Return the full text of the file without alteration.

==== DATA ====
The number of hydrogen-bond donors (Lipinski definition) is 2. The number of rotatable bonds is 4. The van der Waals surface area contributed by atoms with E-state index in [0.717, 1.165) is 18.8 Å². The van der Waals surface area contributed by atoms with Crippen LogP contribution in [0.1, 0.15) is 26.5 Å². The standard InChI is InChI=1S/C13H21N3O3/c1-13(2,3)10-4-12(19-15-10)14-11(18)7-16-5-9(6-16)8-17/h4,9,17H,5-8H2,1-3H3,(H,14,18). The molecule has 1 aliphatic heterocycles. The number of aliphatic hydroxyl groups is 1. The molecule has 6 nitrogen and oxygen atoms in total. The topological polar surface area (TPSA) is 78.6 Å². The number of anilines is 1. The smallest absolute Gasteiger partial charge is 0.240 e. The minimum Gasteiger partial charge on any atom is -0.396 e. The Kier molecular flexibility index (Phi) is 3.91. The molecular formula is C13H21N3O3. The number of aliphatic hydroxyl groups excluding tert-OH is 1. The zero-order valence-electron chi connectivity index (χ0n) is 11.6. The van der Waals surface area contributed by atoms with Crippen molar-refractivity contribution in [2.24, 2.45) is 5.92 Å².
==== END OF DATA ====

The number of hydrogen-bond donors (Lipinski definition) is 2. The number of rotatable bonds is 4. The van der Waals surface area contributed by atoms with E-state index in [0.717, 1.165) is 18.8 Å². The van der Waals surface area contributed by atoms with Crippen LogP contribution in [0.1, 0.15) is 26.5 Å². The standard InChI is InChI=1S/C13H21N3O3/c1-13(2,3)10-4-12(19-15-10)14-11(18)7-16-5-9(6-16)8-17/h4,9,17H,5-8H2,1-3H3,(H,14,18). The molecule has 1 aliphatic heterocycles. The number of aliphatic hydroxyl groups is 1. The molecule has 6 nitrogen and oxygen atoms in total. The topological polar surface area (TPSA) is 78.6 Å². The number of anilines is 1. The smallest absolute Gasteiger partial charge is 0.240 e. The minimum Gasteiger partial charge on any atom is -0.396 e. The Kier molecular flexibility index (Phi) is 3.91. The molecular formula is C13H21N3O3. The number of aliphatic hydroxyl groups excluding tert-OH is 1. The zero-order valence-electron chi connectivity index (χ0n) is 11.6. The van der Waals surface area contributed by atoms with Crippen molar-refractivity contribution in [2.24, 2.45) is 5.92 Å².